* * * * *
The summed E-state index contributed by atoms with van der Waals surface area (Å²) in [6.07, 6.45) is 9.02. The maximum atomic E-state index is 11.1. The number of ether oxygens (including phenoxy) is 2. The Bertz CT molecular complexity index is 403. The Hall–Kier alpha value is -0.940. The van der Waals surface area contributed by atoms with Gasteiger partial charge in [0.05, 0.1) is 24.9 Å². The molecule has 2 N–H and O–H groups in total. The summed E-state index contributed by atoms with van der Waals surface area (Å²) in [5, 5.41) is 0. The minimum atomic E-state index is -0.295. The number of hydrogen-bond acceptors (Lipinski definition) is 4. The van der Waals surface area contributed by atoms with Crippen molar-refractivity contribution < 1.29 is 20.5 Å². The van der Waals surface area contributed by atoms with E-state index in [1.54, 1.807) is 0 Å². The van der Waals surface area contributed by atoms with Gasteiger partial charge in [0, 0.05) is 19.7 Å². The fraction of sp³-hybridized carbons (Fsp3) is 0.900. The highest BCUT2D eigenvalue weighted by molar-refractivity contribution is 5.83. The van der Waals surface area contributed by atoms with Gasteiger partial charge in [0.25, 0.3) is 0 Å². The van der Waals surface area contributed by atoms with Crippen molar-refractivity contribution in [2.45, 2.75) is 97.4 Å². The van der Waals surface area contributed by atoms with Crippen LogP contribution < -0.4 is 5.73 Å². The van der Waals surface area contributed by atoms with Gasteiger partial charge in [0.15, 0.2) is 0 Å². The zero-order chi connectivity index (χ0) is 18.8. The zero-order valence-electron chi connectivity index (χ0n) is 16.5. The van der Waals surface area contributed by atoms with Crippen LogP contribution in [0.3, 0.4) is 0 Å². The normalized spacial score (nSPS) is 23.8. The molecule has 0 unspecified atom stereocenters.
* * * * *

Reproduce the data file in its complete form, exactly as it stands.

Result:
The summed E-state index contributed by atoms with van der Waals surface area (Å²) in [6.07, 6.45) is 9.02. The maximum atomic E-state index is 11.1. The number of ether oxygens (including phenoxy) is 2. The Bertz CT molecular complexity index is 403. The Hall–Kier alpha value is -0.940. The van der Waals surface area contributed by atoms with Gasteiger partial charge in [0.05, 0.1) is 24.9 Å². The molecule has 2 N–H and O–H groups in total. The summed E-state index contributed by atoms with van der Waals surface area (Å²) in [5, 5.41) is 0. The minimum atomic E-state index is -0.295. The number of hydrogen-bond acceptors (Lipinski definition) is 4. The van der Waals surface area contributed by atoms with Crippen molar-refractivity contribution < 1.29 is 20.5 Å². The van der Waals surface area contributed by atoms with E-state index in [1.54, 1.807) is 0 Å². The van der Waals surface area contributed by atoms with Gasteiger partial charge in [0, 0.05) is 19.7 Å². The fraction of sp³-hybridized carbons (Fsp3) is 0.900. The highest BCUT2D eigenvalue weighted by molar-refractivity contribution is 5.83. The van der Waals surface area contributed by atoms with Gasteiger partial charge in [0.25, 0.3) is 0 Å². The van der Waals surface area contributed by atoms with Crippen molar-refractivity contribution in [2.45, 2.75) is 97.4 Å². The van der Waals surface area contributed by atoms with Crippen LogP contribution < -0.4 is 5.73 Å². The van der Waals surface area contributed by atoms with Gasteiger partial charge in [0.15, 0.2) is 0 Å². The zero-order chi connectivity index (χ0) is 18.8. The zero-order valence-electron chi connectivity index (χ0n) is 16.5. The van der Waals surface area contributed by atoms with Crippen LogP contribution in [0.3, 0.4) is 0 Å². The normalized spacial score (nSPS) is 23.8. The molecule has 0 unspecified atom stereocenters.